Game Performance: Crysis, Metro, DiRT, Shogun, & Batman

As the 7970 BEDD is a factory overclocked card it has a leg up in performance on the reference 7970, with the specific advantage depending on the game and whether it benefits more from the 8% core overclock or the 4% RAM overclock. Since this is architecturally identical to the reference 7970 we won’t make any drawn out conclusions, but it’s easy enough to see the benefits of higher clockspeeds on a 7970 card.

The BEDD leads the reference 7970 by about 4% in Crysis, more closely trending the memory clockspeed difference than the core clockspeed difference.

With Metro the story is similar; at 2560 we’re seeing a 4% gain. At 1920 however that gain is closer to 8%, which may mean Metro is teetering on being memory bandwidth limited at the highest resolutions.

DiRT 3’s performance gains almost strictly mirror the increase in the core clock, if not lead it by a bit. For this reason DiRT 3 is clearly the most GPU limited title in our lineup, and the title to benefit the most from XFX’s factory overclock.

Shogun is much like Metro: around 4% at 2560, and around 8% at 1920, indicating that it too may be reaching the limits of the 7970’s memory bandwidth.

Batman meanwhile is far more consistent. The gains from XFX’s overclock are just under 4%, almost exactly matching the memory bandwidth difference.

The Test, Power, Temp, & Noise Game Performance: Portal 2, Battlefield 3, Starcraft II, Civilization V
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  • chizow - Tuesday, January 10, 2012 - link

    15-25% is right according to this review and every other one on the internet, beta drivers or not.

    If you want to nitpick about results, you'll see the differences are actually even lower than 15-25% in the one bench that matters the most, minimum FPS.

    As for not being able to interpret or follow an argument, the 50% was in reference to the 7970 compared to last-gen AMD parts like the 6970/5870, not the 580.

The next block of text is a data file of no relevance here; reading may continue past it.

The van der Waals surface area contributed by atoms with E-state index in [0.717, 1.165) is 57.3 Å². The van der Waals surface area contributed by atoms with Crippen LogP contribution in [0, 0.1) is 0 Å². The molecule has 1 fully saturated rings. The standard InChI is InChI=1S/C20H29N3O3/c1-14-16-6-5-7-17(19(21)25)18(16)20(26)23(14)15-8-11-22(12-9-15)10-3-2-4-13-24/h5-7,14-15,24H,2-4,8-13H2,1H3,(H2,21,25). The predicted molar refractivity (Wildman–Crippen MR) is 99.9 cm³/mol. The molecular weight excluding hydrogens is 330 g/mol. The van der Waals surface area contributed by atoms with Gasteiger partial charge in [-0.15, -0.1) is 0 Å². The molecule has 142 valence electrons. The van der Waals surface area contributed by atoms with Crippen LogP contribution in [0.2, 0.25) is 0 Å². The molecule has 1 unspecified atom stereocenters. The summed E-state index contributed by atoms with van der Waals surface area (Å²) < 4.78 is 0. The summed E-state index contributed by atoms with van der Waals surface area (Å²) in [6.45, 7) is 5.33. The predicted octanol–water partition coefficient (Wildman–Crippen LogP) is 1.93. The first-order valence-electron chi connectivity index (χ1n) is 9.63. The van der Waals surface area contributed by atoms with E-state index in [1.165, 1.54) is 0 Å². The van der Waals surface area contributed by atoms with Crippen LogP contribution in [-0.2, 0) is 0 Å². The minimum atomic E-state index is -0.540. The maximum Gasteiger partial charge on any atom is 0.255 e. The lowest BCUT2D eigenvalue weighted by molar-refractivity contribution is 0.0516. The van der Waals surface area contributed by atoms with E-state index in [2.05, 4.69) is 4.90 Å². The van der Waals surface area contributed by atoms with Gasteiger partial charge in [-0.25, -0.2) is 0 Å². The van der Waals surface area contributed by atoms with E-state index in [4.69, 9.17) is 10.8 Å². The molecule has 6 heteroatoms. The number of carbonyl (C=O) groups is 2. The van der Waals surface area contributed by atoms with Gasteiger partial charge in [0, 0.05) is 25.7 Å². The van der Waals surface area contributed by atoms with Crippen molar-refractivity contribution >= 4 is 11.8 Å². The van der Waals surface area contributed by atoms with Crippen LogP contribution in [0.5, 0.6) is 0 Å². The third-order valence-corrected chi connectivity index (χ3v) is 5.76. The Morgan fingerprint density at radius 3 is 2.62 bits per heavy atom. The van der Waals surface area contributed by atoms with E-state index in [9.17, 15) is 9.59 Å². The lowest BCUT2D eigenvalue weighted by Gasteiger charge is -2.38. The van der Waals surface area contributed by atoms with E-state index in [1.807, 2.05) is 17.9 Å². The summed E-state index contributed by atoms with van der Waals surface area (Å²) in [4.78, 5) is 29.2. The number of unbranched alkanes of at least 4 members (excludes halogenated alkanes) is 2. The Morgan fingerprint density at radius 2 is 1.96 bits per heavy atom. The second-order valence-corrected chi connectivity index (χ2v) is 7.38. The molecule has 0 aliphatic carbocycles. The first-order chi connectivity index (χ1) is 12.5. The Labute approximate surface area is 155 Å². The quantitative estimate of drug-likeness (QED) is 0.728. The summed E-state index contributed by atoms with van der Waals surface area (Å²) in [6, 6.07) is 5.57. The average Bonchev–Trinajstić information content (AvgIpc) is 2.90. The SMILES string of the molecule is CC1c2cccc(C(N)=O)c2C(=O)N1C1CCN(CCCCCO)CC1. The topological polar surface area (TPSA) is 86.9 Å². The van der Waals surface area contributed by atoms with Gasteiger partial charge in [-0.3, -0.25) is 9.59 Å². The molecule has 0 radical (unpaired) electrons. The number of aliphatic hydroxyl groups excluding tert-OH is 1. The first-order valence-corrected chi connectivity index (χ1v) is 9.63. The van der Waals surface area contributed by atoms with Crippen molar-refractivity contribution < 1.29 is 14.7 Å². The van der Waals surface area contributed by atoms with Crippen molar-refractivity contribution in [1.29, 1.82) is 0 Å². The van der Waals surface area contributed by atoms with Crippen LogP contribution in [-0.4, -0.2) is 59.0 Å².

Reply
  • Kjella - Monday, January 9, 2012 - link

    The 4870 was the killer? The 5000 series kicked major ass with the 5870 flying off the charts and the 5850 - the one I got - was a total killer at $259 MSRP that I managed to get before the price hike. You'll still be paying $200+ to get a card to beat it and the 7970 did nothing to shake that up. I'm waiting for Ivy Bridge anyway, hopefully we'll have Kepler by then but if they don't improve the performance/$ more than AMD did I might just sit it out for another generation. Reply
  • SlyNine - Tuesday, January 10, 2012 - link

    Agreed but I'm not really willing to spend more then I did for this 5870.

    However the more I look at the benchmarks the more I wonder what they will look like when you really start to push the 7970.

    Thinking back to the 9700pro launch alot of people didn't consider that to be alot faster then the 4600 because they were benchmarking them at irrelevant setting for the 9700pro. But when you really pushed each card the 9700pro was more then 4x as fast.
    Reply
  • Galid - Monday, January 9, 2012 - link

    Nnvidia fanboy.... saying something like ''I don't THINK that will hold true in this case when (video card that doesn't exist yet made by nvidia) is finally released'' totally useless

    The only reason 4870 was so cheap is because the die was SO small compared to GT200 parts... and Nvidia's politic is to make the fastest video card at the expense of big die(lower yields) and high costs....
    Reply
  • chizow - Tuesday, January 10, 2012 - link